Game theory between TBL teams

Mark Maier, Glendale Community College,
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Using a game theory one-time pay-off matrix, student teams first predict the outcome and then play the game to see what occurs.

Context for Use

Intended for a Principles of Microeconomics course in which students learn elementary game theory. Prior to this exercise students need to know how to construct a game theory matrix and how to find a dominant outcome.

The activity will work only if there are several teams in the classroom (minimum of 5 teams; more is better.)


Students learn to use a game theory pay-off matrix to predict the outcome of a one-time game. The pay-off is set so that defection is the likely outcome but one that does not benefit players. Teams are presented with the payoffs (for course points) that will be awarded in a game to be played later. Teams predict the outcome using game theory and explain their predictions to other teams. Then team play the game to see the outcome.

Expected Student Learning Outcomes

Students will be able to construct a game theory payoff matrix and make a prediction about the dominant outcome.

Information Given to Students

You will play a competitive game with other teams in this class. Each team will make a decision whether to cooperate or defect. If all teams choose to cooperate then each student will receive one bonus point. If one team defects and all other teams cooperate then students on the defect team will each receive 5 bonus points while students on the teams that cooperated will each lose one point. If more than one team defects then all students receive zero points.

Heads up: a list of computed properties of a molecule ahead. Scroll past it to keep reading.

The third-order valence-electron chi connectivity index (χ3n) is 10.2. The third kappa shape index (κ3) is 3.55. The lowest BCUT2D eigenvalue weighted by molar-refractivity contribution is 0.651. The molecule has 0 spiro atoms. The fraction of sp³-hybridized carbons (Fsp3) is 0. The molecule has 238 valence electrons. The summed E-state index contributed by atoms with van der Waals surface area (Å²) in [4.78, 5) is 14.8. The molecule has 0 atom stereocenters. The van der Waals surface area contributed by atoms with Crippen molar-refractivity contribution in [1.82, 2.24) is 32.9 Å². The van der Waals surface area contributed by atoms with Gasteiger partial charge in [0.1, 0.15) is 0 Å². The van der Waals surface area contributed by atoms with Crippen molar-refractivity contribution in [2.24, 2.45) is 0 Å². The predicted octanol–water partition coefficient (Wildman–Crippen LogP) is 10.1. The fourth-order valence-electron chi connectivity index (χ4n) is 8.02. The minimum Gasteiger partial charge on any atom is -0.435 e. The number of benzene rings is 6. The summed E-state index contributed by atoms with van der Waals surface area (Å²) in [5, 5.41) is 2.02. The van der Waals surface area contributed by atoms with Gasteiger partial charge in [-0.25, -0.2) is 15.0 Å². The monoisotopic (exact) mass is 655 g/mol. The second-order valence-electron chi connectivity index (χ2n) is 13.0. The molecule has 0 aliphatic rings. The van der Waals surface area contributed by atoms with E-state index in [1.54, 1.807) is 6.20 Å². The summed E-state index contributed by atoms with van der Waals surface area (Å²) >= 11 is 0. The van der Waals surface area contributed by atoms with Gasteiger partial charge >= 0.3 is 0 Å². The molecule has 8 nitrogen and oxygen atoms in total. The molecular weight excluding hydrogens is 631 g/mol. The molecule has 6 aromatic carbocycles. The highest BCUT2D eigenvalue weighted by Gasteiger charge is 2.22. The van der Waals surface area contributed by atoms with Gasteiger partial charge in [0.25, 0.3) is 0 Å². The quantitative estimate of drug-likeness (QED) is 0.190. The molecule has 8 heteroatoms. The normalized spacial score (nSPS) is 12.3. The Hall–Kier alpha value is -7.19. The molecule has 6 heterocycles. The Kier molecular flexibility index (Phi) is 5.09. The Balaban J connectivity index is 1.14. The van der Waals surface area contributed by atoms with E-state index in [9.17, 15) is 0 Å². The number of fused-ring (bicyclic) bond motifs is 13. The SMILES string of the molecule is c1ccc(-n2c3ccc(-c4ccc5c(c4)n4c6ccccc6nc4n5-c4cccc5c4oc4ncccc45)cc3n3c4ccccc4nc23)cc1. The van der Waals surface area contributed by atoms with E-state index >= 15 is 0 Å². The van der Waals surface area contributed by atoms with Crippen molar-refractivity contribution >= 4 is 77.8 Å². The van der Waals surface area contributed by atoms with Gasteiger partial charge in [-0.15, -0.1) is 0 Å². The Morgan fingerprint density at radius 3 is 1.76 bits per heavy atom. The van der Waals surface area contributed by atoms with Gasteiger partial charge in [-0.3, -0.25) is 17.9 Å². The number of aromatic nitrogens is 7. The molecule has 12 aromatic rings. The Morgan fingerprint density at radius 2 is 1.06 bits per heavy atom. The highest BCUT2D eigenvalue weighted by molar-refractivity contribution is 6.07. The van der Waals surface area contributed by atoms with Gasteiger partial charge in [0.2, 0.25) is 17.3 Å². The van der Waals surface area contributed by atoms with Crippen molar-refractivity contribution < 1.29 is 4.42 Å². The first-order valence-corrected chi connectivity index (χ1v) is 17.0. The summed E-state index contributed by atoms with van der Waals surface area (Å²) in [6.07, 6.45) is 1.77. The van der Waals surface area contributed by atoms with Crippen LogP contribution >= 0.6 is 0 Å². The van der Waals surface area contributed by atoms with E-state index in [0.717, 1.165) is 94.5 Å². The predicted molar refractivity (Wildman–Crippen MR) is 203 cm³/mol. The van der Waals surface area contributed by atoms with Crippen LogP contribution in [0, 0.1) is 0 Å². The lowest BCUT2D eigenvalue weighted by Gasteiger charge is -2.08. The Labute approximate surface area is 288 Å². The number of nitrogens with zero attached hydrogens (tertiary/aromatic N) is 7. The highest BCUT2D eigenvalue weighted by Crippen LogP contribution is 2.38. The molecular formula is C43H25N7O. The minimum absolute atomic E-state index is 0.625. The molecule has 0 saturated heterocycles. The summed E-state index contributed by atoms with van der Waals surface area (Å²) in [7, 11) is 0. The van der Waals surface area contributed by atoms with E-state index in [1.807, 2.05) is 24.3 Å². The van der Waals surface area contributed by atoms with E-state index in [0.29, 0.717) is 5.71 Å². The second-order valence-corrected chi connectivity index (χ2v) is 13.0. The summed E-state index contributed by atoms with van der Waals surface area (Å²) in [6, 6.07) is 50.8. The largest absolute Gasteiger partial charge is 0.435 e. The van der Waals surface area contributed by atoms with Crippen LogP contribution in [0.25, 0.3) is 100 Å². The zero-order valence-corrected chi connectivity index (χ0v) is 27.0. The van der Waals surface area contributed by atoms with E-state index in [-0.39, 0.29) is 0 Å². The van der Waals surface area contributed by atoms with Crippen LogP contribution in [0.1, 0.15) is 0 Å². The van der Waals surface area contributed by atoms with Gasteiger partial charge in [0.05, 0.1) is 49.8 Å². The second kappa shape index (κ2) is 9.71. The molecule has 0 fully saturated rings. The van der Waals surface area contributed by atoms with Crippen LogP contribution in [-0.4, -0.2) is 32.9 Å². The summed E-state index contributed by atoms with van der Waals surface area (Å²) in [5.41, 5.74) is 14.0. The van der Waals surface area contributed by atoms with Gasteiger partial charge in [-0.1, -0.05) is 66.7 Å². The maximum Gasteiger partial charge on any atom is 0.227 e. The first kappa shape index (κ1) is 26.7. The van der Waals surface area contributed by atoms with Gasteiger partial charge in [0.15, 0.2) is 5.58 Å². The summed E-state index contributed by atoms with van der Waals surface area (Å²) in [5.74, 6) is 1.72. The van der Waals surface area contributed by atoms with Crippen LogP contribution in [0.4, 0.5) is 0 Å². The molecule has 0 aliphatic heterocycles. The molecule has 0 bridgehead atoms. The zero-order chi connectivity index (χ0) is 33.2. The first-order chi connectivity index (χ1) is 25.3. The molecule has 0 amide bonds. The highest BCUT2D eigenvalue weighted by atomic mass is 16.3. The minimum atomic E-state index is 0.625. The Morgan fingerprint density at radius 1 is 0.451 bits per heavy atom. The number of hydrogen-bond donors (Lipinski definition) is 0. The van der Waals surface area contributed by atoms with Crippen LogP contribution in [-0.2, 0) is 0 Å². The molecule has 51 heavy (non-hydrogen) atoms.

Teaching Notes and Tips

Payoff matrix (Microsoft Word 2007 (.docx) 12kB Feb11 18)

  • The payoff matrix can be varied so that it fits the course syllabus and the instructor's teaching style. It is important that the matrix have a dominant outcome of more than one team defecting.
  • Giving and taking away course points may be problematic. One option is to announce after the simulation that "everyone will receive five points for participating."


The key will be student ability to transfer this understanding to other situations. Game theory has many similar, 'Prisoner dilemma' situations.

Students can be asked to revise the payoff matrix so that different outcomes are likely. What will cause more cooperative to occur?

References and Resources